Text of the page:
This paper presents an analysis of physical mechanisms related to operation and optimization of interdigitated back contact (IBC) poly-silicon-based devices. Concepts of carrier selectivity and tunneling are used to identify the parameters that impact on the fill factor. Then, based on technology computer-aided design (TCAD) numerical simulations, we describe the device performance in terms of transport and passivation. A validation of the model is performed by matching measured and simulated R, T, and external quantum efficiency spectra and electrical parameters. As result of such process, the opto-electrical losses of the reference device are identified. Then, we execute a study of the impact of process parameters on the performance of the IBC device under analysis. Assuming a uniform SiO 2 layer, simulation results reveal that both n-type and p-type poly-Si contacts can be theoretically perfect (i.e., approx. lossless), if assuming no interface recombination but considering tunneling of both carrier types. In other words, there exists an optimum oxide thickness (1 nm) for which majority carriers tunneling works already very well, and minority tunneling is still low enough to not result in significant recombination. Moreover, SiO 2 thickness up to maximum 1.6 nm is crucial to achieve high efficiency. Regarding rear geometry analysis, the efficiency curve as a function of emitter width peaks at 70% of pitch coverage. Further, it is shown that diffused dopants inside crystalline silicon make the device resilient to passivation quality. Finally, the calibrated model is used to perform an optimization study aiming at calculating the performance limit. The estimated performance limit is 27.3% for a 100-μm-thick bulk, 20-nm-thick poly-silicon layers, silver as rear contact, and double ARC.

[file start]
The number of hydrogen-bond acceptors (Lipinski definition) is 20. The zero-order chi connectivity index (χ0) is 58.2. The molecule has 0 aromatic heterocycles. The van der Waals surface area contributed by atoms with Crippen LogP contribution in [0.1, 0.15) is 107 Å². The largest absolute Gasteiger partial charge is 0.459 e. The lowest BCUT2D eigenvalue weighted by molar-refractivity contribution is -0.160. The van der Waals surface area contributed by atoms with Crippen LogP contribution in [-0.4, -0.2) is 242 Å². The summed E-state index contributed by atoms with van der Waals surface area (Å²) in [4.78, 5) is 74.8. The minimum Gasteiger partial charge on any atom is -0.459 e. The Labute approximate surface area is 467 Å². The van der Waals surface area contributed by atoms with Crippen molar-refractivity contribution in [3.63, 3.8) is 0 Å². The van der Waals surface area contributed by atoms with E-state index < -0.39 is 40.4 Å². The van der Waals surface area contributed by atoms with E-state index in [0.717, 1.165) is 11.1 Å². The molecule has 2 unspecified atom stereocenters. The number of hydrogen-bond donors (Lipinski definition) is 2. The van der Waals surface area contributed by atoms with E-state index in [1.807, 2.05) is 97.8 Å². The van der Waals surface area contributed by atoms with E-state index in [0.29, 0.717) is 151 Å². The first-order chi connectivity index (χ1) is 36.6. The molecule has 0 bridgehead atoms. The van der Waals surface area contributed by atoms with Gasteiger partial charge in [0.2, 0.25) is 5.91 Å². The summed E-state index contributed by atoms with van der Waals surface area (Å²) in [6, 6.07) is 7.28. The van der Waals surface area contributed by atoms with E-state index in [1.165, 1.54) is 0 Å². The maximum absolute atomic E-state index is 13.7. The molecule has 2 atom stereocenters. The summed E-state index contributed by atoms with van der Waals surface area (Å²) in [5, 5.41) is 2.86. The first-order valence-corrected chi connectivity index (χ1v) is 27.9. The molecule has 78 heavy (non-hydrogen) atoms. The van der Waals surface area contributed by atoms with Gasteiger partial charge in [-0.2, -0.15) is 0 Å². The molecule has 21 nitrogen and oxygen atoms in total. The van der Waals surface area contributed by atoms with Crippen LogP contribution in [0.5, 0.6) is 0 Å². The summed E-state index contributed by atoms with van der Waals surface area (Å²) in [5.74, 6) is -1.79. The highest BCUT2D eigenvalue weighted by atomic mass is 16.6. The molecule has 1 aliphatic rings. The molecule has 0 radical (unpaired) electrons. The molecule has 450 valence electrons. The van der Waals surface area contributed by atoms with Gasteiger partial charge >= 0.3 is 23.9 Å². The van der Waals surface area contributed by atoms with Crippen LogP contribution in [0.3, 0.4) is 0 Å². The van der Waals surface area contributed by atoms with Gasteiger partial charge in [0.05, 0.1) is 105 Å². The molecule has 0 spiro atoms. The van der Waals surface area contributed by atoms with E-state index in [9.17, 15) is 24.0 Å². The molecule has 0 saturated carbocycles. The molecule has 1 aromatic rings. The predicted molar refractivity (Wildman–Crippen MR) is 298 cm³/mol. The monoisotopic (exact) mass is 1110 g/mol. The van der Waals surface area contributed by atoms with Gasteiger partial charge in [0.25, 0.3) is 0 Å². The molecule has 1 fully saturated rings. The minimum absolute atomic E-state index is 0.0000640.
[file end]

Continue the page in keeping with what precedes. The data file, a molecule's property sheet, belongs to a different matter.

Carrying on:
- IBC solar cells
- passivating contacts
- semiconductors device modeling